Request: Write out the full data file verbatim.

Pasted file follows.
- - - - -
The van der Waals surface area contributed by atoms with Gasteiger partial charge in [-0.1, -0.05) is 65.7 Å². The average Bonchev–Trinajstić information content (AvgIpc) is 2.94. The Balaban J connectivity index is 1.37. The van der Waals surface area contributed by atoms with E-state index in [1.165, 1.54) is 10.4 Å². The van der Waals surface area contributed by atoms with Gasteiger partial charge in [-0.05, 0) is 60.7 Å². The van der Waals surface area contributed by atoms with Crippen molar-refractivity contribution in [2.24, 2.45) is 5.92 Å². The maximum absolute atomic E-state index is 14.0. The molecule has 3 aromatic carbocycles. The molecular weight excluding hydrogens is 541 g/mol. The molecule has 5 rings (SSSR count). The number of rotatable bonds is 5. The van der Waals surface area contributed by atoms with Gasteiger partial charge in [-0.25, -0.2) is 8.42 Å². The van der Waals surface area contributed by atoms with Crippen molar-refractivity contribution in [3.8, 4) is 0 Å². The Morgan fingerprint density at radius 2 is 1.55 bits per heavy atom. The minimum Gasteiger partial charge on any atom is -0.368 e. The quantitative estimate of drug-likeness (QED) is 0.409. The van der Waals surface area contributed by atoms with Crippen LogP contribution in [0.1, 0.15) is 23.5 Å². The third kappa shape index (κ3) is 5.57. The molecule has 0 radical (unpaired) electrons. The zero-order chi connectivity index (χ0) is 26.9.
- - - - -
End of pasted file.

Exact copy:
The van der Waals surface area contributed by atoms with Gasteiger partial charge in [-0.1, -0.05) is 65.7 Å². The average Bonchev–Trinajstić information content (AvgIpc) is 2.94. The Balaban J connectivity index is 1.37. The van der Waals surface area contributed by atoms with E-state index in [1.165, 1.54) is 10.4 Å². The van der Waals surface area contributed by atoms with Gasteiger partial charge in [-0.05, 0) is 60.7 Å². The van der Waals surface area contributed by atoms with Crippen molar-refractivity contribution in [2.24, 2.45) is 5.92 Å². The maximum absolute atomic E-state index is 14.0. The molecule has 3 aromatic carbocycles. The molecular weight excluding hydrogens is 541 g/mol. The molecule has 5 rings (SSSR count). The number of rotatable bonds is 5. The van der Waals surface area contributed by atoms with Gasteiger partial charge in [-0.25, -0.2) is 8.42 Å². The van der Waals surface area contributed by atoms with Crippen molar-refractivity contribution in [3.8, 4) is 0 Å². The Morgan fingerprint density at radius 2 is 1.55 bits per heavy atom. The minimum Gasteiger partial charge on any atom is -0.368 e. The quantitative estimate of drug-likeness (QED) is 0.409. The van der Waals surface area contributed by atoms with Crippen LogP contribution in [0.1, 0.15) is 23.5 Å². The third kappa shape index (κ3) is 5.57. The molecule has 0 radical (unpaired) electrons. The zero-order chi connectivity index (χ0) is 26.9.